Five top players on the U.S. women's soccer team have accused the governing board of U.S. soccer of wage discrimination and demanded that the female players—who have outperformed their male counterparts in just about every metric possible in the past couple years––be paid just as much as the men. The numbers: Men make $5,000 for a loss, while women make nothing for a loss or a tie. Men earn as much as $17,625 for a win, and women make $1,350 for one.
No. 2 at the Olympics: There have been long-simmering suspicions that Rio de Janeiro’s water is too dirty for competitions this summer. Like many other fast-growing cities in middle-income countries, Rio only treats a small percentage of its sewage, and officials admit they won’t meet their goal of treating 80 percent of sewage that flows into open water in time for the games. Athletes who have fallen in say the water stinks, and coaches have advised rowers to keep their mouths closed.
Pressuring the Press: Things got real outside the building in Washington, D.C., where Turkish President Recep Tayyip Erdogan was giving a speech today when the leader’s security detail manhandled reporters and protesters. The altercation was a physical manifestation of what’s been happening to Turkey’s free press since Erdogan was elected in 2014. Since then, newsrooms have been attacked, journalists arrested and charged with espionage, and foreign reporters harassed and deported.
“My mom is a typical New Orleans Jewish woman. The first thing she said to me was, ‘So, are you not going to eat my shrimp anymore?’” —Steve Simon, on converting to Orthodox Judaism
“We had a teenage individual, we had bits of an adult, we had historical drawings, we had some other specimens, and we had to combine them all.” —Asher Elbein, a paleontologist, on reconstructing the Spinosaurus
“Removing things and burying them out of sight … actually distorts reality, it makes everything seems disposable. … I think we need to reconnect with the places we’d rather forget about.” —Joshua Reno, an anthropologist who studies landfills
Gillian B. White on the downside of economic revival in Durham, North Carolina:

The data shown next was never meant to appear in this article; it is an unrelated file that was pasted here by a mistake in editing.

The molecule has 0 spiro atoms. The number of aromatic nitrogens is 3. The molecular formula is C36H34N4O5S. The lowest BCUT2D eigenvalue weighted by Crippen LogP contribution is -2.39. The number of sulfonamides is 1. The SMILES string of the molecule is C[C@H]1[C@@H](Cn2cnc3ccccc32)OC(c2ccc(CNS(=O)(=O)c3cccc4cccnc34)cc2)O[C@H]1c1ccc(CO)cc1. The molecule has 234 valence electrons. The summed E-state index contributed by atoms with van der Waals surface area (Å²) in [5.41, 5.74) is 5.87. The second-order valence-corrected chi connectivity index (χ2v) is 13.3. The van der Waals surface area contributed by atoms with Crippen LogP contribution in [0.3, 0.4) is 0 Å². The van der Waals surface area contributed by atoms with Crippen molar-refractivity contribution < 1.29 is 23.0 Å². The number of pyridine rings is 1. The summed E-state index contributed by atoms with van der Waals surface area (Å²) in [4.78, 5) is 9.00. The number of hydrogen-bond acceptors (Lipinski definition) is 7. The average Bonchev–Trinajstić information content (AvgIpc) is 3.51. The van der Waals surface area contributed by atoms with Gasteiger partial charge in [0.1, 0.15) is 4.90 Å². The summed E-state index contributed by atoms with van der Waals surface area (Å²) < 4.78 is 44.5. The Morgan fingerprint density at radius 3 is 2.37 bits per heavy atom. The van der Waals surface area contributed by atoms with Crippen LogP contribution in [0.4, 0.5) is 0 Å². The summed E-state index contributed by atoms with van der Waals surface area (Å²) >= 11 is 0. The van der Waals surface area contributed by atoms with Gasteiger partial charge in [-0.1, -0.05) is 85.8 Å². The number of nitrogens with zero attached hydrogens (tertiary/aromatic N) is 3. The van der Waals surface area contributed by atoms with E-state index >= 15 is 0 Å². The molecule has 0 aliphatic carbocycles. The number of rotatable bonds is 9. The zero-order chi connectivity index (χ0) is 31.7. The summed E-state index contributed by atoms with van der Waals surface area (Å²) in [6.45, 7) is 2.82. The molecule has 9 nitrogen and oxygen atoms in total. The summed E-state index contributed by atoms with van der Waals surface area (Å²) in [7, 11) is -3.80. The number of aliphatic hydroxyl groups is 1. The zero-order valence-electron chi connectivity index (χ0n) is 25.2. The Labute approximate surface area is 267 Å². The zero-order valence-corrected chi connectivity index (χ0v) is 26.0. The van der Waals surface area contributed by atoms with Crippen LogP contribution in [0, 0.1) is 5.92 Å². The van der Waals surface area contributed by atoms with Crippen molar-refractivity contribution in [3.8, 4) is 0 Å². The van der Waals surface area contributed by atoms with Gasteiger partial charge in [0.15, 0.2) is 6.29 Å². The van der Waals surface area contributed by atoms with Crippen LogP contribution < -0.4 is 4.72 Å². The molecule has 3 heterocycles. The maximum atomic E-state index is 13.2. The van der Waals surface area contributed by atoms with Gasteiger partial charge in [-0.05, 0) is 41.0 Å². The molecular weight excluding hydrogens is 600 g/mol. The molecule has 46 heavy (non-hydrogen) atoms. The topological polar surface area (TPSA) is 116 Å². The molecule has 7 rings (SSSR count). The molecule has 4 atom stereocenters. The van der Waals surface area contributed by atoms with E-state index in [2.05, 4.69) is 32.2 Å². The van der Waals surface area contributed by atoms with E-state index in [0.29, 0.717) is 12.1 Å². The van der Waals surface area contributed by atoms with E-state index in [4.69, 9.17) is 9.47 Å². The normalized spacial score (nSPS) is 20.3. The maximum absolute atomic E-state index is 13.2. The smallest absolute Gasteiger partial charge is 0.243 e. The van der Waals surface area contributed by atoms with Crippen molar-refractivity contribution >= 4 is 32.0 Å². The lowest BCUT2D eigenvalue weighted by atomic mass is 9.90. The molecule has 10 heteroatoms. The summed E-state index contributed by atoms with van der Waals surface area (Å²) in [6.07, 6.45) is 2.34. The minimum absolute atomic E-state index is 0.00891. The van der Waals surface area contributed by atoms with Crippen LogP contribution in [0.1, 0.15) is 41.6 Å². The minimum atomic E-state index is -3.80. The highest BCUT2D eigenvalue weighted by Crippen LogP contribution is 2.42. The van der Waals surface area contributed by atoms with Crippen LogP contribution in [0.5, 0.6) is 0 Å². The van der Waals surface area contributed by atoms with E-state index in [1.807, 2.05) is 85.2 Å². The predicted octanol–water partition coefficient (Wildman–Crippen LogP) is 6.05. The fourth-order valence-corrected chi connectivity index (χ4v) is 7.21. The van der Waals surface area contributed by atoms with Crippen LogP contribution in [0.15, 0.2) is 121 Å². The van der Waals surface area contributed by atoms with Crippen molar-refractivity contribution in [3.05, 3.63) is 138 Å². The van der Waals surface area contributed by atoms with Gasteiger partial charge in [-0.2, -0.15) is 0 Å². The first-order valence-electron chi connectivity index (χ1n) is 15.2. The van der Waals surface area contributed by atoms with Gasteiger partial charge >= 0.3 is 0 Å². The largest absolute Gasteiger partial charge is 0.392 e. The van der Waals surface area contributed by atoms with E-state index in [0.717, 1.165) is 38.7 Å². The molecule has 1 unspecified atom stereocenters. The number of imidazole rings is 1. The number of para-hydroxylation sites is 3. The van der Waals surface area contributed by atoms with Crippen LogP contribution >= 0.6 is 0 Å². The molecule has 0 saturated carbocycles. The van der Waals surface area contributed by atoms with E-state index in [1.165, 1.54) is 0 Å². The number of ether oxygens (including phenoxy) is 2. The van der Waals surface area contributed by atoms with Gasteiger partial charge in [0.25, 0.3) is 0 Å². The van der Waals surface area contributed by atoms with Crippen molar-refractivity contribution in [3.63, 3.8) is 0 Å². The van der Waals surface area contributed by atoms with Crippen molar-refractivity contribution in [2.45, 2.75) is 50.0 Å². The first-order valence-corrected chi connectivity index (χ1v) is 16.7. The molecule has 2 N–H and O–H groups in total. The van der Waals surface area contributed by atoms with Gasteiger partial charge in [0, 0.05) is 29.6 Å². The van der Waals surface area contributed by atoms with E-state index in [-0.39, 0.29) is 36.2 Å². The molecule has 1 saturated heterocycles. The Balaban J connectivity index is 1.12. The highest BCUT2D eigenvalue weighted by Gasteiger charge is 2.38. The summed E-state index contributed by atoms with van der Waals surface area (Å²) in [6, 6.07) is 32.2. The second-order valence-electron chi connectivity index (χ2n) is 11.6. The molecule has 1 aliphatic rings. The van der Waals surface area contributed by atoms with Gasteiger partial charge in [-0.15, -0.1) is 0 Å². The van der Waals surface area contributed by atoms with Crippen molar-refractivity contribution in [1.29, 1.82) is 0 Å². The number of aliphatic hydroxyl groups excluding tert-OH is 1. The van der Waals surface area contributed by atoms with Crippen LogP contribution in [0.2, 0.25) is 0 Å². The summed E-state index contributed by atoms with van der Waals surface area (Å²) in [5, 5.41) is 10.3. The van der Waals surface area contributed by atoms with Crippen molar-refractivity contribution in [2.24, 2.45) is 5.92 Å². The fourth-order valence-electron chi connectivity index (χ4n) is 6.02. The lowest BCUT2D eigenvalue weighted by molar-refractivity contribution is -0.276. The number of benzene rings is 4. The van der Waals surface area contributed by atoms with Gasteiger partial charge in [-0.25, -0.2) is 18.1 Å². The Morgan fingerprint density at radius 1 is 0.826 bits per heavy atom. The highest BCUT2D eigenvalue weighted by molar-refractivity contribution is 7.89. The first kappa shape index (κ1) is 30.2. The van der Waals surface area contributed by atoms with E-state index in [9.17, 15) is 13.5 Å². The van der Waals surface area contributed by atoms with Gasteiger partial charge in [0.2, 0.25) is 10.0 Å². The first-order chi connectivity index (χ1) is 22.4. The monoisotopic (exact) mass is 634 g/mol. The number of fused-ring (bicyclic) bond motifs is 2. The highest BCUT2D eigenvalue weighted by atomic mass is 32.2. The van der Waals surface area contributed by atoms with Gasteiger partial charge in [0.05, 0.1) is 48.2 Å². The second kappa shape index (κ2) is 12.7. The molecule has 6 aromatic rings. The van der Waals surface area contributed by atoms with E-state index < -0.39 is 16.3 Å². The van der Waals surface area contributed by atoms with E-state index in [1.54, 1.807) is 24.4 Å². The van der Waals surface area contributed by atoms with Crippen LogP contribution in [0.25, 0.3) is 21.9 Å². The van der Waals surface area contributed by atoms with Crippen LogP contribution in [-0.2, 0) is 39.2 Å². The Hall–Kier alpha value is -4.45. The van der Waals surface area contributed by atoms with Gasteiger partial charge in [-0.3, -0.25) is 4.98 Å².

In Walltown, a historically black neighborhood, the changing demographics are evident. “It was almost exclusively African American up until the 1980s,” says Jonathan Wilson-Hartgrove, a minister and organizer who has lived in Walltown for over a decade. The community was largely made up of those who worked service jobs at Duke University, doing things like cleaning and laundry for the school. “They referred to Duke as ‘the plantation,’” he says, chuckling. Now, the mix has changed, and most of his new neighbors, Wilson-Hartgrove tells me, are white. Walltown is prime real estate, bordering Duke’s east campus and sitting just a mile away from downtown. “To pay $800 or $900 down here is a significant savings for a grad student,” Wilson-Hartgrove says. “But the people who had been paying $300 a month are getting pushed out.”
Walking through the neighborhood, there are houses that are older and more rundown adjacent to others in the midst of massive renovations. Young black and Hispanic men walk and drive around, older black residents sit on their porches, and young white residents bike by. Tensions have risen, Wilson-Hartgrove says, as white neighbors have moved in and policing in the area has increased; the young black and Latino men say they’re being harassed and white residents say they don’t always feel safe. Then there’s the issue of whether or not the populations that have historically inhabited this neighborhood will be able to stay put.
A psychologist we interviewed this week argues that positive reinforcement for kids’ good behavior works better than any kind of punishment. This reader, Ethan, isn’t so sure:
My disagreement with this method is that it conditions children to expect praise for doing almost anything beneficial, even just less violent versions of negative behaviors like a tantrum. While this might work well through adolescence to moderate things, college and/or life beyond the home rarely comes with such rewards for doing what is expected of all members of society. Raising children with the “carrot” and without the “stick” might be effective within the artificial confines of youth, but the adult world involves far fewer external “carrots” and much harsher “sticks.” … There has to be a balance; if children never learn that there are real consequences for disobedience in life, parents might be setting them up for failure.